The all important first impression

The all important first impression

Whether it be in business, or life in general first impressions are vitally important. It will be how you’re remembered and how the story of you is re-told to another.

When someone discusses you with another, given the choice how would you choose to be described? Well presented, humorous, polite, good mannered, intelligent, well spoken. Or… lethargic, un-kept, ill mannered, unhelpful, unintelligent?

Luckily enough you do have that choice, we all do. The choice is yours should you wish to accept it. These are not difficult, expensive or time-consuming tasks to complete, however as aforementioned they will contribute significantly to any desired outcome.

When arriving for a job interview be prepared, arrive early and know where you are going. By allowing yourself time you are not adding additional stress, if you feel rushed before your interview it will definitely carry into it. Introduce yourself and remember people watch the way you dress, the way you speak and the way you carry yourself.

Be confident, but not overconfident. There is a very fine line here. Always remember, there is a good chance you are not the only person being interviewed and you may well be rated compared to the way other candidates introduce themselves. First impressions score you early points.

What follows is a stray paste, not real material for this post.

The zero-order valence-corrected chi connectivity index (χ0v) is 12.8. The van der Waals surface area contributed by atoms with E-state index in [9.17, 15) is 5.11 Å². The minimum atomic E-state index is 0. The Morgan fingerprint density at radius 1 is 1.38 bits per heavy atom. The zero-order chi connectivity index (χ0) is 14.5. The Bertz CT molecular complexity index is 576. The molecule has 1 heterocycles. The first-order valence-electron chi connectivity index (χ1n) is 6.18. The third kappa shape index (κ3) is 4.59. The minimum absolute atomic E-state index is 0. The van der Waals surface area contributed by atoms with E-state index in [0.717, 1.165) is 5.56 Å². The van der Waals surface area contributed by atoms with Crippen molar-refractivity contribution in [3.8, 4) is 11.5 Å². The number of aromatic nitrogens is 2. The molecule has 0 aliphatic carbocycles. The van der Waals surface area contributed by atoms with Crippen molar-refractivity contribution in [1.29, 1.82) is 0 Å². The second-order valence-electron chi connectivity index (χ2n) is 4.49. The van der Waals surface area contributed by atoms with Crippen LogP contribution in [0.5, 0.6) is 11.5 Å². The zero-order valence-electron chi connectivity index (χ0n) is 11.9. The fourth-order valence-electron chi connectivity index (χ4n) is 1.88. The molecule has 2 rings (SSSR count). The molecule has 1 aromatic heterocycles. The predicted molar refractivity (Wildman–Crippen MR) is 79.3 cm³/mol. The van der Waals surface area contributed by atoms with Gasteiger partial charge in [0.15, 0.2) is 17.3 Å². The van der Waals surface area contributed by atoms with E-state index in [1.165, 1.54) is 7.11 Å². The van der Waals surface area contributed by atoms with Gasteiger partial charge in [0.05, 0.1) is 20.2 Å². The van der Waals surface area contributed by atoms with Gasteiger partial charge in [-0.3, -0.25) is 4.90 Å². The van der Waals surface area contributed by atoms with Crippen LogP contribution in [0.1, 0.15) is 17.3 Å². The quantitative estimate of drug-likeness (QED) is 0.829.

When entering the interview remember… This is where the first impression will count more than ever. Be calm, hold eye contact and offer a firm handshake. (You’re not looking to crush your interviewer’s hand here, but the initial handshake is a sign of confidence). Wait until you are asked to be seated, then you are ready, listen carefully to the questions and pay attention.

Don’t try and answer the question before it has finished being asked. Take your time, remember to breath and if needed ask for the question to be repeated. This can afford you additional time to think and relate your answers to the questions and the company where possible. Because as we all know, a vital part of your preparation is researching the company and being knowledgeable in the field. Ask questions, be original and aim to understand the business and culture.

After your interview remember, Fortune is in the follow up. Send an email to thank the interviewer for their time. If sometime passes and you haven’t heard, do not give up. Send a follow up email or make a phone call. Sometimes there are difficult decisions to be made, they take time it doesn’t necessarily mean bad news.

The morale of the story being first impressions are easy lasting impressions are what will make the difference.

You will never get a second chance to make a first impression – Will Rogers

Written by Billy Price

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